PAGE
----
ABOVE: Former ‘Simpsons’ writer Conan O’Brien performs ‘The Monorail Song’ live on stage.
Bart and Lisa Simpson, Chief Wiggam and son Ralph, bartender Moe and Apu from Kwik-E-Mart have gone to the Hollywood Bowl to celebrate 25 years of “The Simpsons.”
Those characters are performed by three actors – Nancy Cartwright, Yeardley Smith and Hank Azaria – who hosted the world premiere of “The Simpsons Take the Bowl” at the legendary concert venue on Friday.
The program featured music, stars and reminiscences from TV’s longest-running scripted show.
The Hollywood Bowl Orchestra, which featured several members wearing tall, blue Marge Simpson wigs, performed as classic clips from the show’s past 25 seasons played on big screens above them. The 26th season of “The Simpsons” begins on September 28.
“Oh yeah, ‘The Simpsons’ will go on, long after the human race is gone,” sang “Weird” Al Yankovic, who performed “a little ditty about Homer and Marge” to the tune of John Mellencamp’s “Jack and Diane.”
Other guests appearing during the two-hour program included show creator Matt Groening, former “Simpsons” writer Conan O’Brien, comedian Jon Lovitz, pro skateboarder Tony Hawk and Oscar-winning composer Hans Zimmer.
Zimmer, wearing a jacket covered with Bart faces, performed the music he composed for the Oscar-nominated short film “The Longest Daycare,” which shows how Maggie saves a butterfly from a classroom bully.
At least 60 members of the Gay Men’s Chorus of Los Angeles filled the stage for a soaring rendition of “Spider Pig,” the song Homer dedicated to his special pet pig in “The Simpsons Movie.”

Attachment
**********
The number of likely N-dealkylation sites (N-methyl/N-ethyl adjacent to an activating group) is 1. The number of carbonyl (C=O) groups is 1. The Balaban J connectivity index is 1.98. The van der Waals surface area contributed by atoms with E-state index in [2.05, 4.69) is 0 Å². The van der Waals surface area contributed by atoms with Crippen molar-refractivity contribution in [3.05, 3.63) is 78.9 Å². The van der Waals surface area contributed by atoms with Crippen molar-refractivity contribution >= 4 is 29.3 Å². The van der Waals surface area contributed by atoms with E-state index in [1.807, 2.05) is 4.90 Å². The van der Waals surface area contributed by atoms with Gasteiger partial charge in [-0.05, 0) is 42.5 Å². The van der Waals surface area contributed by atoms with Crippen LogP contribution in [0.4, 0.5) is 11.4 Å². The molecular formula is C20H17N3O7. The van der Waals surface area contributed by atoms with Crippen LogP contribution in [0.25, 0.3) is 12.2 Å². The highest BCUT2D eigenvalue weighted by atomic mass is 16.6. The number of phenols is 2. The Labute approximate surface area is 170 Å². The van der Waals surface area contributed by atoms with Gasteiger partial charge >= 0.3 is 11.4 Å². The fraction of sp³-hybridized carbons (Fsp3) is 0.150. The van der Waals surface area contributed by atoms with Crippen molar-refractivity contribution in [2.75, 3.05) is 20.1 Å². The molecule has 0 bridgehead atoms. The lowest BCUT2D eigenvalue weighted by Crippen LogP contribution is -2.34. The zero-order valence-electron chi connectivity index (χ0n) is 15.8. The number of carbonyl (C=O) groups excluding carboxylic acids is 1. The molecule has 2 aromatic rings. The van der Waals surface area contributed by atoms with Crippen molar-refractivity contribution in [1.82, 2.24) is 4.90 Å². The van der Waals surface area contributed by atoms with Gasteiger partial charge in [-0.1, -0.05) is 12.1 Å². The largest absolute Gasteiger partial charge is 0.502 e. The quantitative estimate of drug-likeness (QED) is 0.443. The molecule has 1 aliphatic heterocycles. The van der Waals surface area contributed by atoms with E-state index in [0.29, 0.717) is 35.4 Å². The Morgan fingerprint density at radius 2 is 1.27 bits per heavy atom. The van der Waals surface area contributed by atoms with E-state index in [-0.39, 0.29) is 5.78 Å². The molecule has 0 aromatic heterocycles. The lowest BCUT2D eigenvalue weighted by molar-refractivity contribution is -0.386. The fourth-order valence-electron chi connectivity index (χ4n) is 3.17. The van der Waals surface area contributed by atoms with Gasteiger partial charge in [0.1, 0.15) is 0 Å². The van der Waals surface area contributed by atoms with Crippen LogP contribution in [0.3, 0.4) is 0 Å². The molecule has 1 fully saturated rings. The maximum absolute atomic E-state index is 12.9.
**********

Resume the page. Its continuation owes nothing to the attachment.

Then chorus members stripped off their robes to reveal sequined vests as they sang the Mr. Burns’ song about wearing puppy fur, “See My Vest,” which culminated with a Rockettes-style kick line.
Azaria embodied several of the “Simpsons” characters he brings to life with his voice, including Moe and Apu, Disco Stu, Professor Frink and Duff Man. While portraying the beer-boasting Duff Man, a group of women dressed as Duff cheerleaders came onstage and fired T-shirt cannons into the crowd.
Lovitz offered a tribute to the late Phil Hartman, a “Simpsons” regular who voiced various characters on the show until his death in 1998.
The entire Hollywood Bowl was Simpson-ified for the program, which continues on Saturday and Sunday night. Plastic doughnuts dangled above concertgoers’ heads and life-sized cardboard cutouts of show characters were scattered throughout the venue.
New “Simpsons” animations were created just for the concert, including a peek at the Simpson family arriving at the Hollywood Bowl and Homer trying to resist pushing the “fireworks” button. Another bit showed Maggie launching the fireworks, and with that, pyrotechnics exploded above the famous Bowl shell. AAP